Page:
And so when it's easy for the end user, you're going to get adoption much faster.

Kieran Gilmurray:

I suppose that's a bit we need to remember, isn't it, that not one technology can do absolutely everything. That's the usual hype cycle. But now we have a range of technologies, you know, generative AI-infused, conversational AI, like DRUIDs. We do have RPA. I call them platforms now, much like yourself, because they do more than RPA, they are more like intelligent automation platforms and generative AI as well.

With all the technology we have, where do you see the future as people accelerate their adoption of generative AI technologies and more?

Doug Shannon:

Yeah, I mean, as we go down the path, and just as you said, like, there's no one, you know, silver bullet to solve them all, the hope is there. I think the future is the commingling of all these different technologies. So when you have intelligent automation that serves, like, your core systems, and that's how really everyone should start, they say, how do we start this path? And that path is going to be to do intelligent automation first and understand what processes you have. Drive down that path to normalize your internal processes so you understand them better.

Then bring in GenAI to say, how can we make this faster and more impactful for our users or our employees? At which point then you're kind of involving, you know, different concepts like AI spanning, and then you're involving different concepts of maybe large action models to say, hey, some of that stuff that we see with our SAP or ERP systems, let's actually use large action models to actually serve that even better, because there's that possibility there. So really what the future turns into is what I call, you know, the autonomous enterprise, where you have all of these functions used in some way, shape, or form, be it like you have a chatbot experience or an autonomous agent experience that runs a business analyst job or runs a, you know, a project manager role. So, all these agents will have different roles. They won't be taking over these people's jobs, but they're going to be enabling those same individuals to do some of the stuff that they don't need to do.

So tracking a project or tracking the action items from a project can actually build those things out and actually help track the overall process. Understanding those processes drives the business, and those processes can be automated or they can be normalized, or even enabled by using GenAI functionality as well. So really, the future is kind of coming back to the basics of, like, understanding what the business needs, understanding the goals that they're trying to hit, and then enabling the fact and being very impactful or purposeful and how things are done in the future. And so that's where the autonomous enterprise really comes into play, and you get this commingling of different technologies.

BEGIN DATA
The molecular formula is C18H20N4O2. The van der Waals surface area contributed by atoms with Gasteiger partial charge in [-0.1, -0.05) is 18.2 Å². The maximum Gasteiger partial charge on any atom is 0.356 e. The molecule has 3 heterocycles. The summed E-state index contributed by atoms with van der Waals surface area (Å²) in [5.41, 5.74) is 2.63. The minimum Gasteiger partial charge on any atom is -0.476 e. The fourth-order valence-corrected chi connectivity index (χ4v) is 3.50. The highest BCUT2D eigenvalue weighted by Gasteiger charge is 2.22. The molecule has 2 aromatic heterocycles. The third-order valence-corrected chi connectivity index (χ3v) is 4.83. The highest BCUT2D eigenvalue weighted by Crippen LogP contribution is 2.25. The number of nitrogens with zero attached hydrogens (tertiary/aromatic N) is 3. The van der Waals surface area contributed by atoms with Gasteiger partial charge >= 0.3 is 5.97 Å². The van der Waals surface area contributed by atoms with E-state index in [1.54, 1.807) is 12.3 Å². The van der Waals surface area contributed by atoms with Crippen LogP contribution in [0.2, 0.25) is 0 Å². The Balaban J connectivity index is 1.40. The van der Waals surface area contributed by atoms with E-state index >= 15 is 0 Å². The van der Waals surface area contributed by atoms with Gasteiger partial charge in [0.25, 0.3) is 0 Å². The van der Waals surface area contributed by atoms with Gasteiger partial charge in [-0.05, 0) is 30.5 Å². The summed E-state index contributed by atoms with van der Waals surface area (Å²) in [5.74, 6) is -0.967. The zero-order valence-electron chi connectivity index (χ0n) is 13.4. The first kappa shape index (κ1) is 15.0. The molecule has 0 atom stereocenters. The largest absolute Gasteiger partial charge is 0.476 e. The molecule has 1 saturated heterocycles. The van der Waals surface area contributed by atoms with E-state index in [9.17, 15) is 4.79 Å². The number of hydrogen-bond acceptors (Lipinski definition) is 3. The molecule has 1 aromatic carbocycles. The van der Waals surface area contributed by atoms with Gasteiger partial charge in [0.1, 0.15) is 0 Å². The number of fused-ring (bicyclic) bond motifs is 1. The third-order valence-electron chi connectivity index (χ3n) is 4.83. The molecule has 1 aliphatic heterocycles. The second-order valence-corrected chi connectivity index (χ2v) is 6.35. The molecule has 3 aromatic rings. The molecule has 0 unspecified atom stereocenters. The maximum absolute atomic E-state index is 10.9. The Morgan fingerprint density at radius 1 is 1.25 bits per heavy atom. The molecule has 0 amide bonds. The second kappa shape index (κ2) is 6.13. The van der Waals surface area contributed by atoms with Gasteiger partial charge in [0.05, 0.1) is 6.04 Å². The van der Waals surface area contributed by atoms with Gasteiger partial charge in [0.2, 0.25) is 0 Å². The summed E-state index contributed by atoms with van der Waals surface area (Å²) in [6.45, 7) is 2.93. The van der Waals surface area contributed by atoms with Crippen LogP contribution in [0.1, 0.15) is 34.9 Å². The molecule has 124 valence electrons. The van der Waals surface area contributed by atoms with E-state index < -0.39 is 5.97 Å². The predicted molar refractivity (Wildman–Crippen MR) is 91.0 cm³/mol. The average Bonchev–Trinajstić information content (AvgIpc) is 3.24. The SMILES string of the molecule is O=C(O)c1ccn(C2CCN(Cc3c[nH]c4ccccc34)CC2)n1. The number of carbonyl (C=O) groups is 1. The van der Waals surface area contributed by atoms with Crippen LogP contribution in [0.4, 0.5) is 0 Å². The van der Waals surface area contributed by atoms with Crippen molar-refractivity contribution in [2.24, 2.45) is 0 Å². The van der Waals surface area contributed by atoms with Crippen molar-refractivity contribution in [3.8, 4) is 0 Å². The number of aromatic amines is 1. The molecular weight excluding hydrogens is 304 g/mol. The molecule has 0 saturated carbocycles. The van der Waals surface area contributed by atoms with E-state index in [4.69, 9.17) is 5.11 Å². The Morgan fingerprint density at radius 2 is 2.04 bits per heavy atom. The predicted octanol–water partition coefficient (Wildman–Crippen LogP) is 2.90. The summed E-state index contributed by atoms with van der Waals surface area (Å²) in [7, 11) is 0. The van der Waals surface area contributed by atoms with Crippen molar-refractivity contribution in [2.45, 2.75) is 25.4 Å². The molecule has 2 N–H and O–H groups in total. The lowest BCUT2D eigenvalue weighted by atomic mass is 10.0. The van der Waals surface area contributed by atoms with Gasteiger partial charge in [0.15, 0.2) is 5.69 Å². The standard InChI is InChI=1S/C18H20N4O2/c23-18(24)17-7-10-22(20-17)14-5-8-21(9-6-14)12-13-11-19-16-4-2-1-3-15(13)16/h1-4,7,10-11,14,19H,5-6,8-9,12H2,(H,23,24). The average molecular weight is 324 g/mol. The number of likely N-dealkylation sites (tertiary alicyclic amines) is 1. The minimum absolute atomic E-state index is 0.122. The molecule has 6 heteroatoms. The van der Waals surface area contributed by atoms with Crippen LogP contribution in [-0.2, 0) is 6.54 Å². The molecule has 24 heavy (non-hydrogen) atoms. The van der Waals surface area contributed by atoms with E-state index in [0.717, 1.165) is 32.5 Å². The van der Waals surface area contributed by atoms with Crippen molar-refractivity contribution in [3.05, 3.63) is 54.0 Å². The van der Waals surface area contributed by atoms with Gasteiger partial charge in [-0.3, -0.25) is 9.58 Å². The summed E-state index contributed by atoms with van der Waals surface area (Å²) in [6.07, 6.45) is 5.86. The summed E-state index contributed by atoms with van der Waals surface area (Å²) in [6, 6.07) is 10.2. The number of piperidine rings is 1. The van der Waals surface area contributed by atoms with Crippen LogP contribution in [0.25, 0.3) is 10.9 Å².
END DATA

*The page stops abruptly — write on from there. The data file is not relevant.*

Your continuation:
Kieran Gilmurray:

Well, see, when I hear terms, Doug, like autonomous enterprise, generative AI, large action models, and whatever else, I could be forgiven for wondering whether I spent my money now or not.

Tech is changing so fast. Should we invest, or should we hold on for a little bit longer?

Because very often, it feels like we're building the runway as the airplane is taking off.

Doug Shannon:

Yeah, I mean, that's, that's probably the biggest question at the moment, is do I stay or do I go or do I wait or do I, you know, build? I do think there's, you know, building the plane as we are taking off, trying to get off the tarmac, putting the wings on, and putting the engine on. There is learning there. I've always been a fan of, like, the see one, do one, teach one, but I always add on, learn one at the end because I want to make sure that, you know, I'm a big believer that you don't learn until you teach.

And so really, if we have teams that are trying to learn this and trying to learn how to do this in business and be more impactful and enabling their own employees to do this, you kind of have to start looking to build, and you have to start looking at, like, normalizing it, and then how does that work for us? How does that work for your own company's culture? And how are you enabling your own systems and people working together and de-siloing what that looks like? You know, a lot of the chatbots that, a lot of the things that are coming out with these autonomous agents are really looking to just, like, normalize work between teams because it would be more visible. And so bringing that stuff to light, I mean, there's some wins there to start now, but there's also cost.